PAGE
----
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Geopolitics

Betancourt Is Back, Again! Former Hostage Can Set Colombian Politics Free

With a personal history of suffering and a humane discourse, the liberal Ingrid Betancourt's return to Colombian politics, even if not a presidential candidate next year, may prompt voters to shun the extremes.

Colombian former presidential candidate Ingrid Betancourt

Colombian former presidential candidate Ingrid Betancourt

Gonzalo Mallarino Flórez

-OpEd-

BOGOTÁ — I am glad Ingrid Betancourt — once a disruptor of political corruption in Colombia who aspired to be president in 2002, only to end up for six years a hostage in the jungle — has returned to politics ahead of the 2022 presidential elections.

When I think of her, I see the image many have seen, which show her despondent and emaciated after years of unjust confinement at the hands of the communist Revolutionary Armed Forces of Colombia (FARC). But the famous image also reveals her enduring resolve.


She is seated with her head inclined, her long hair that retains its sheen, and a perfectly oval face as she had in her youth as a fiery politician who fought against corruption.

 She knows violence

It was the nadir of her fortunes and she looked intensely spiritual. She was a picture of resignation, reminiscent of a grieving Virgin from the Renaissance. Many years had to pass before she could appease the hurt, anxiety and despair she must have felt in captivity, and find the strength in her heart and body to once more defend certain political ideals in her country. It could not have happened overnight. She even felt the need to exile herself abroad, in her "other" homeland, France.

She seeks no personal glory

That is why I believe in her so much as a voice in our political scenario. She has suffered — personally and physically — the horror of our violence, as her book testifies in detail. But she has returned with serenity and a conciliatory, almost loving, vision of Colombia and its future. No more shouting, histrionics, nor preaching and curses.

The first and most intelligent thing she has done was to avoid another run for the presidency. She seeks no personal glory in this. No. That is not her ambition. She has a certain idea of Colombia — a possible, hypothetical Colombia — which she shares with so many of her fellow citizens. It is a noble vision that merits a struggle, because it encompasses peace, justice and decency.

INGRID BETANCOURT (2nd R), who was captured as hostage in February 2002 during a presidential campaign, speaks beside her mother (1st L),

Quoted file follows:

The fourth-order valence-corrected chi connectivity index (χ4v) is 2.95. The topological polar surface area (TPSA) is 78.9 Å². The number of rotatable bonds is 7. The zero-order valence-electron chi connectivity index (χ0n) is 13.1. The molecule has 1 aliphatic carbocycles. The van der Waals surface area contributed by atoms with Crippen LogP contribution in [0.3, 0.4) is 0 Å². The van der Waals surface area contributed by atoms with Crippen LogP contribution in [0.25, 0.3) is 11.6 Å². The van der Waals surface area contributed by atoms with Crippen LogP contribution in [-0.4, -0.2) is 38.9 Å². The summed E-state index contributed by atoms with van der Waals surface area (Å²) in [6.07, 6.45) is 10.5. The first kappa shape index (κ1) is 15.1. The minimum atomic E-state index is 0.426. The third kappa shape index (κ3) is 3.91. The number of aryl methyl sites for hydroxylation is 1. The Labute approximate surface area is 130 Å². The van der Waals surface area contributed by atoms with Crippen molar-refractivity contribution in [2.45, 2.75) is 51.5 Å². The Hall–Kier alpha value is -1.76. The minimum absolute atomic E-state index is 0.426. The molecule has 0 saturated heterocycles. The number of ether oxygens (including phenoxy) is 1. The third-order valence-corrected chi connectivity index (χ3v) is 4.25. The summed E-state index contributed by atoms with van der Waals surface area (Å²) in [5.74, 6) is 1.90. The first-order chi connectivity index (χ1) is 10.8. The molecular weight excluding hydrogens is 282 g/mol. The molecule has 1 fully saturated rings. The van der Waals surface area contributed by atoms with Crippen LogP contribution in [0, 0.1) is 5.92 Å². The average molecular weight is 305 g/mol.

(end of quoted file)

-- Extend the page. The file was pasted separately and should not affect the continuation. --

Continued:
Ingrid Betancourt speaks beside her mother, the Commander of Colombia's armed forces General, and Defense Minister

UPPA/ZUMA

Compassion from the center

And as she is not a pre-candidate, she has managed to unite and complement those who are in that sector of politics we call the center. It is the middle ground, a promising, libertarian, honest point in the political spectrum that does not conceal or disguise what it says, nor hungers or thirsts for secretive, shameful desires. No.

Will we be able to stand another four, wasted years?

It has none of the rancor of the extreme left nor the meanness of the extreme right. These are the infernal extremes one must escape, and she is clear on that. At least that is my impression. I may sound an idealist or naive here, but that is how I feel and am holding onto the feeling for dear life. Will we be able to stand another four, wasted years like these ones? Four more years of bland complacency, indolence, of deceit and pretense on the side of the government? For the country, it might prove to be a calamity.

I believe that ultimately the elections will be what they've always been: a showdown between conservative and reactionary thought on one side, and liberal, progressive thought on the other. Without artificial distractions or a noisy sideshow, we may see that liberals outnumber conservatives.

The possibility that this can being tested and asserted in the next elections, no less, is what Ingrid has achieved with her return to national politics.


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Society

How India’s Women Are Fighting Air Pollution — And The Patriarchy

India is one of the world's worst countries for air pollution, with women more likely to be affected by the problem than men. Now, experts and activists are fighting to reframe pollution as a gendered health crisis.

A woman walking through dense fog in New Delhi

*Saumya Kalia

MUMBAI In New Delhi, a city that has topped urban air-pollution charts in recent years, Shakuntala describes a discomfort that has become too familiar. Surrounded by bricks and austere buildings, she tells an interviewer: "The eyes burn and it becomes difficult to breathe". She is referring to the noxious fumes she routinely breathes as a construction worker.

Like Shakuntala, women’s experiences of polluted air fill every corner of their lives – inside homes, in parks and markets, on the way to work. Ambient air in most districts in India has never been worse than it is today. As many as 1.67 million people in the country die prematurely due to polluted air. It is India’s second largest health risk after malnutrition.

This risk of exposure to air pollution is compounded for women. Their experiences of toxic air are more frequent and often more hazardous. Yet “policies around air quality have not yet adequately taken into account gender or other factors that might influence people’s health,” Pallavi Pant, a senior scientist at the Health Effects Institute, a nonprofit in the U.S., told The Wire Science.

“It’s unacceptable that the biggest burden [rests on] those who can least bear it,” Sherebanu Frosh, an activist, added. People like her are building a unique resistance within India.

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